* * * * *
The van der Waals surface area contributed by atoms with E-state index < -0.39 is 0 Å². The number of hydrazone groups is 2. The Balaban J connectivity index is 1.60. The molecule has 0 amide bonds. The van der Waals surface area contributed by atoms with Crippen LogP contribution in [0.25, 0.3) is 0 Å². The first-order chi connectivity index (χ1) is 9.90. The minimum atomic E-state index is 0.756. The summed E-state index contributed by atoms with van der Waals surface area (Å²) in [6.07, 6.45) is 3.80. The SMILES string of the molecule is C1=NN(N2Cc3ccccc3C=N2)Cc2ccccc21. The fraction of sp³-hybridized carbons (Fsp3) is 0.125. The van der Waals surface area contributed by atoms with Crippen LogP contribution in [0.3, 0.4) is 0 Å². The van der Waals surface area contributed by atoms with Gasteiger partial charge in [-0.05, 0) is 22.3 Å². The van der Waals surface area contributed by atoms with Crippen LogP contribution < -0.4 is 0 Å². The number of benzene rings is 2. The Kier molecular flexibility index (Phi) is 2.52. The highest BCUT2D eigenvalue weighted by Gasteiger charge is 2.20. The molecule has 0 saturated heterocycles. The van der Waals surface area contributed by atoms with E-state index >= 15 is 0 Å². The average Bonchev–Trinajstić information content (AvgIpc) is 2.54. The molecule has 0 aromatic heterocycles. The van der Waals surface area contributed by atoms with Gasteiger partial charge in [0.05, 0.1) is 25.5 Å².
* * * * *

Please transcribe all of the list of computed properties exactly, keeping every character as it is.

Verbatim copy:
The van der Waals surface area contributed by atoms with E-state index < -0.39 is 0 Å². The number of hydrazone groups is 2. The Balaban J connectivity index is 1.60. The molecule has 0 amide bonds. The van der Waals surface area contributed by atoms with Crippen LogP contribution in [0.25, 0.3) is 0 Å². The first-order chi connectivity index (χ1) is 9.90. The minimum atomic E-state index is 0.756. The summed E-state index contributed by atoms with van der Waals surface area (Å²) in [6.07, 6.45) is 3.80. The SMILES string of the molecule is C1=NN(N2Cc3ccccc3C=N2)Cc2ccccc21. The fraction of sp³-hybridized carbons (Fsp3) is 0.125. The van der Waals surface area contributed by atoms with Crippen LogP contribution in [0.3, 0.4) is 0 Å². The van der Waals surface area contributed by atoms with Gasteiger partial charge in [-0.05, 0) is 22.3 Å². The van der Waals surface area contributed by atoms with Crippen LogP contribution < -0.4 is 0 Å². The number of benzene rings is 2. The Kier molecular flexibility index (Phi) is 2.52. The highest BCUT2D eigenvalue weighted by Gasteiger charge is 2.20. The molecule has 0 saturated heterocycles. The van der Waals surface area contributed by atoms with E-state index >= 15 is 0 Å². The average Bonchev–Trinajstić information content (AvgIpc) is 2.54. The molecule has 0 aromatic heterocycles. The van der Waals surface area contributed by atoms with Gasteiger partial charge in [0.05, 0.1) is 25.5 Å².